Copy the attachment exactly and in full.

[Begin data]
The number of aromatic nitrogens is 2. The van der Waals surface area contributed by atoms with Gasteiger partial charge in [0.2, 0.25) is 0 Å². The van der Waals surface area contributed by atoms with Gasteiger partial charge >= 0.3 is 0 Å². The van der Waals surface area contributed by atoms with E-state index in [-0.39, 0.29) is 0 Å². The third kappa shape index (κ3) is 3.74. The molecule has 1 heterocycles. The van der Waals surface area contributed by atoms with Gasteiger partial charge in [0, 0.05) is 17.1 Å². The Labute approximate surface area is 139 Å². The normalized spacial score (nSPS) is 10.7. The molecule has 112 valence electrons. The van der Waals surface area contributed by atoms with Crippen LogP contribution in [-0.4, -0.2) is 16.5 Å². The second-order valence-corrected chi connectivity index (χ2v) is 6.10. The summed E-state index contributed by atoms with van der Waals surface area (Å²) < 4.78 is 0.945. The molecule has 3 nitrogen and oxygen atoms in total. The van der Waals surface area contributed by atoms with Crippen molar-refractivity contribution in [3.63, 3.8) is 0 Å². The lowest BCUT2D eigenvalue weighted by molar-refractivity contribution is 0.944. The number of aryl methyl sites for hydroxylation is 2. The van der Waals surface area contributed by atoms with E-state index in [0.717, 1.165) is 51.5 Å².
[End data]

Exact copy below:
The number of aromatic nitrogens is 2. The van der Waals surface area contributed by atoms with Gasteiger partial charge in [0.2, 0.25) is 0 Å². The van der Waals surface area contributed by atoms with Gasteiger partial charge >= 0.3 is 0 Å². The van der Waals surface area contributed by atoms with E-state index in [-0.39, 0.29) is 0 Å². The third kappa shape index (κ3) is 3.74. The molecule has 1 heterocycles. The van der Waals surface area contributed by atoms with Gasteiger partial charge in [0, 0.05) is 17.1 Å². The Labute approximate surface area is 139 Å². The normalized spacial score (nSPS) is 10.7. The molecule has 112 valence electrons. The van der Waals surface area contributed by atoms with Crippen LogP contribution in [-0.4, -0.2) is 16.5 Å². The second-order valence-corrected chi connectivity index (χ2v) is 6.10. The summed E-state index contributed by atoms with van der Waals surface area (Å²) < 4.78 is 0.945. The molecule has 3 nitrogen and oxygen atoms in total. The van der Waals surface area contributed by atoms with Crippen molar-refractivity contribution in [3.63, 3.8) is 0 Å². The lowest BCUT2D eigenvalue weighted by molar-refractivity contribution is 0.944. The number of aryl methyl sites for hydroxylation is 2. The van der Waals surface area contributed by atoms with E-state index in [0.717, 1.165) is 51.5 Å².